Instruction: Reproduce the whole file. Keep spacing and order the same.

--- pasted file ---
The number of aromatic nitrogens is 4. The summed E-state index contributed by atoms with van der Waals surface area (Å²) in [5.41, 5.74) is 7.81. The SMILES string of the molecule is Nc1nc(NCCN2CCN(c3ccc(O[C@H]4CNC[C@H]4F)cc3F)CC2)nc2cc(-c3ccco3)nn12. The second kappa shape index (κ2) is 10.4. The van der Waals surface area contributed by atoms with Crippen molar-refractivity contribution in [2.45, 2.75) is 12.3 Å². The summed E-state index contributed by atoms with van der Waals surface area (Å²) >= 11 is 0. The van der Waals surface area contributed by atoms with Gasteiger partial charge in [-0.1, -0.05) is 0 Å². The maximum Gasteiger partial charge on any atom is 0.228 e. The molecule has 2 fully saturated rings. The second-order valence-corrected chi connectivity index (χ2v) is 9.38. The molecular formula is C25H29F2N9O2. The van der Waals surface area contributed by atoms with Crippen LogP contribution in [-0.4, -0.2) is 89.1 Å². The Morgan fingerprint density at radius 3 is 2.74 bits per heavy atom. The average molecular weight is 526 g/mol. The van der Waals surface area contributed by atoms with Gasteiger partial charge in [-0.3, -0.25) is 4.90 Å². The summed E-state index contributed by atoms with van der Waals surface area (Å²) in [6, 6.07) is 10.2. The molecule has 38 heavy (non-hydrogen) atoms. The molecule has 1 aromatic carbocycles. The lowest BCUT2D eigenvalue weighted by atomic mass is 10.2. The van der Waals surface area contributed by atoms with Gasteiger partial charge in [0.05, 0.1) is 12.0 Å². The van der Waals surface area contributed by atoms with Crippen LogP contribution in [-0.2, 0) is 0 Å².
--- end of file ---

The number of aromatic nitrogens is 4. The summed E-state index contributed by atoms with van der Waals surface area (Å²) in [5.41, 5.74) is 7.81. The SMILES string of the molecule is Nc1nc(NCCN2CCN(c3ccc(O[C@H]4CNC[C@H]4F)cc3F)CC2)nc2cc(-c3ccco3)nn12. The second kappa shape index (κ2) is 10.4. The van der Waals surface area contributed by atoms with Crippen molar-refractivity contribution in [2.45, 2.75) is 12.3 Å². The summed E-state index contributed by atoms with van der Waals surface area (Å²) >= 11 is 0. The van der Waals surface area contributed by atoms with Gasteiger partial charge in [-0.1, -0.05) is 0 Å². The maximum Gasteiger partial charge on any atom is 0.228 e. The molecule has 2 fully saturated rings. The second-order valence-corrected chi connectivity index (χ2v) is 9.38. The molecular formula is C25H29F2N9O2. The van der Waals surface area contributed by atoms with Crippen LogP contribution in [-0.4, -0.2) is 89.1 Å². The Morgan fingerprint density at radius 3 is 2.74 bits per heavy atom. The average molecular weight is 526 g/mol. The van der Waals surface area contributed by atoms with Gasteiger partial charge in [-0.3, -0.25) is 4.90 Å². The summed E-state index contributed by atoms with van der Waals surface area (Å²) in [6, 6.07) is 10.2. The molecule has 38 heavy (non-hydrogen) atoms. The molecule has 1 aromatic carbocycles. The lowest BCUT2D eigenvalue weighted by atomic mass is 10.2. The van der Waals surface area contributed by atoms with Gasteiger partial charge in [0.05, 0.1) is 12.0 Å². The van der Waals surface area contributed by atoms with Crippen LogP contribution in [-0.2, 0) is 0 Å².